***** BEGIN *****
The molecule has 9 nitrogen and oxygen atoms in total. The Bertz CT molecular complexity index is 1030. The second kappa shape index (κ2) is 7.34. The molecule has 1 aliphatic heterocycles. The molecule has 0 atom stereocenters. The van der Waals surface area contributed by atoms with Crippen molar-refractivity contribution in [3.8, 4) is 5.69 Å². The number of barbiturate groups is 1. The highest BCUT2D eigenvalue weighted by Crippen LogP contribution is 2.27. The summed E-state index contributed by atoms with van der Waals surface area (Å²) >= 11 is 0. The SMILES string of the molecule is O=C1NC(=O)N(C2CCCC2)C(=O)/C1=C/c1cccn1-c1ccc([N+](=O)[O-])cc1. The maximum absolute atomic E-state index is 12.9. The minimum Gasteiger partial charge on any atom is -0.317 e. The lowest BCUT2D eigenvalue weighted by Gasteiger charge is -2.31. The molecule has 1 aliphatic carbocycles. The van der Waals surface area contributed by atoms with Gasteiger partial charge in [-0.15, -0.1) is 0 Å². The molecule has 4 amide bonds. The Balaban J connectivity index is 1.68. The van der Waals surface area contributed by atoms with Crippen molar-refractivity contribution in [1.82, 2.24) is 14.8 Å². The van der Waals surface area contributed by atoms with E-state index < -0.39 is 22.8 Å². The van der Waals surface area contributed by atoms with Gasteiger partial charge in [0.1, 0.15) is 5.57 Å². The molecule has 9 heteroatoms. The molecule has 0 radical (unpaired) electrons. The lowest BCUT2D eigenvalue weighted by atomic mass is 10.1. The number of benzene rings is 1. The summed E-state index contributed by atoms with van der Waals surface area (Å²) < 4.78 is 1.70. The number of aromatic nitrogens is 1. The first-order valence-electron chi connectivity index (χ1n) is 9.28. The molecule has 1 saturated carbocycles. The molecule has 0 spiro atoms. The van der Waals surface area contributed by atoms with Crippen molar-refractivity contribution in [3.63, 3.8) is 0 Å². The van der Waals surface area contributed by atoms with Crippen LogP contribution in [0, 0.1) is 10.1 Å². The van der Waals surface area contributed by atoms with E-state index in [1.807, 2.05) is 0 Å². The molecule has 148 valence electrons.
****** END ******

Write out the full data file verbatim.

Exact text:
The molecule has 9 nitrogen and oxygen atoms in total. The Bertz CT molecular complexity index is 1030. The second kappa shape index (κ2) is 7.34. The molecule has 1 aliphatic heterocycles. The molecule has 0 atom stereocenters. The van der Waals surface area contributed by atoms with Crippen molar-refractivity contribution in [3.8, 4) is 5.69 Å². The number of barbiturate groups is 1. The highest BCUT2D eigenvalue weighted by Crippen LogP contribution is 2.27. The summed E-state index contributed by atoms with van der Waals surface area (Å²) >= 11 is 0. The SMILES string of the molecule is O=C1NC(=O)N(C2CCCC2)C(=O)/C1=C/c1cccn1-c1ccc([N+](=O)[O-])cc1. The maximum absolute atomic E-state index is 12.9. The minimum Gasteiger partial charge on any atom is -0.317 e. The lowest BCUT2D eigenvalue weighted by Gasteiger charge is -2.31. The molecule has 1 aliphatic carbocycles. The van der Waals surface area contributed by atoms with Gasteiger partial charge in [-0.15, -0.1) is 0 Å². The molecule has 4 amide bonds. The Balaban J connectivity index is 1.68. The van der Waals surface area contributed by atoms with Crippen molar-refractivity contribution in [1.82, 2.24) is 14.8 Å². The van der Waals surface area contributed by atoms with E-state index < -0.39 is 22.8 Å². The van der Waals surface area contributed by atoms with Gasteiger partial charge in [0.1, 0.15) is 5.57 Å². The molecule has 9 heteroatoms. The molecule has 0 radical (unpaired) electrons. The lowest BCUT2D eigenvalue weighted by atomic mass is 10.1. The number of benzene rings is 1. The summed E-state index contributed by atoms with van der Waals surface area (Å²) < 4.78 is 1.70. The number of aromatic nitrogens is 1. The first-order valence-electron chi connectivity index (χ1n) is 9.28. The molecule has 1 saturated carbocycles. The molecule has 0 spiro atoms. The van der Waals surface area contributed by atoms with Crippen molar-refractivity contribution in [3.63, 3.8) is 0 Å². The van der Waals surface area contributed by atoms with Crippen LogP contribution in [0, 0.1) is 10.1 Å². The van der Waals surface area contributed by atoms with E-state index in [1.807, 2.05) is 0 Å². The molecule has 148 valence electrons.